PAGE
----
Managing sickness and absence

Latest figures from the Office of National Statistics suggest that long-term sickness is at a record high.

Are you 100% confident that your sickness and absence policy is effective?

Managing Absence Effectively

Implementing procedures which establish a fair and consistent process for absence is one way to help identify repeat offenders, as well as deter other employees from not turning up to work. For the majority of employees, this process directly influences their decision “to attend or not to attend” work. As part of a good absence policy, it should define the process both employees and employers should:

  • Set out the time period employees have to inform their manager of their incapacity to work. Some employers request this one day before, others say within one hour of the employee’s normal start time – it’s up to you.
  • Request employees to call in sick over the phone. If they’re unable to do so themselves, someone needs to do it on their behalf.
  • Ask employees who call in sick what type of illness they have and their predicted return date.
  • Conduct a back to work interview – regardless of how long they’ve been off. Back to work interviews can act as a deterrent, in that employees will be less likely to take time off if they have to formally sit and chat about the reason of absence. If possible, arrange the return to work interview to take place on the employee’s first day back.

Employers need to be able to respond flexibly to a particular individual’s circumstances (e.g. long serving employee with no absence, but this year they’re having a period of bad health) and take into account any potential ‘discrimination’ issues connected with the absences.

Managing short-term sickness

We’ve all experienced it one time or another during our working life – “I’m not feeling too good today, can I be bothered to go to work or not?” and levels of short-term absence in a business depend on each individual’s answer to this question. With some employees, an employer can never do enough to get them to choose the first option. In these cases, monitor the absences, record the details, hold return to work interviews, and when the absence level becomes unsatisfactory, take disciplinary action. You should then address any attendance problems and/or conspicuous absence patterns and once the interview has finished, you should then document everything that has been discussed in writing.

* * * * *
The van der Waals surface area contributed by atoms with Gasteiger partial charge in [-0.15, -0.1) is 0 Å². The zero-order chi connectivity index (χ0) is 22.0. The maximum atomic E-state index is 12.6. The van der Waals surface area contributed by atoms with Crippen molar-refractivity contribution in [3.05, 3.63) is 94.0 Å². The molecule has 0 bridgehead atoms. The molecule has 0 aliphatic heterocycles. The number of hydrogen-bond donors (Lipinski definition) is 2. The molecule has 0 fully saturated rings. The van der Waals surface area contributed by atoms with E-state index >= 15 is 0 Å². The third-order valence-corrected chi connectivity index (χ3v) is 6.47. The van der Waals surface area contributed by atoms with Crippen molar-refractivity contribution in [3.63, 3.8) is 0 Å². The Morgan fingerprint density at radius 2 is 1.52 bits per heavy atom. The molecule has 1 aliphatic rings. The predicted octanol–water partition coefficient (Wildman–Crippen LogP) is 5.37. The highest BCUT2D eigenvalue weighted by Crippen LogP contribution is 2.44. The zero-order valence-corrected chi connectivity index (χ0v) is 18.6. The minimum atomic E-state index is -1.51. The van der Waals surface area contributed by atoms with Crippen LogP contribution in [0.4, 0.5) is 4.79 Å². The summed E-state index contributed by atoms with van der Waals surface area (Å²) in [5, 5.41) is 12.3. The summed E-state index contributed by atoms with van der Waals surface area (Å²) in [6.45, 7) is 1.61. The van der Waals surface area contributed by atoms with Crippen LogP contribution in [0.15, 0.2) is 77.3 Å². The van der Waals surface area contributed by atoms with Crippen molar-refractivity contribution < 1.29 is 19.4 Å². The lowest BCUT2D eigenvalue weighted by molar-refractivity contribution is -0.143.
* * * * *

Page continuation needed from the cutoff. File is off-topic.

Managing long-term sickness

Long-term sickness absence can also affect the business and knowing when to take action or decide that the employment can no longer continue is a fine balancing act. Once an employee has run out of Statutory Sick Pay (SSP), it is seen as an easy option to just ignore them on the basis they are unlikely to come back to work but aren’t costing the business anything. However, they remain an employee accruing employment rights such as the right to paid holidays, so it’s important to take action to identify if and when they are likely to return to work, and if not then when might it be appropriate to terminate their employment. In such circumstances, you will always be advised that, before any ultimatum can be set on a return to work date or date for dismissal, you will need to have followed a fair procedure. This will include having regular welfare meetings with the employee and being in contact with the employee throughout their absence, not just when their SSP runs out.

Should you wish to discuss this subject, contact 121 HR Solutions to discuss further on 0800 9995 121.

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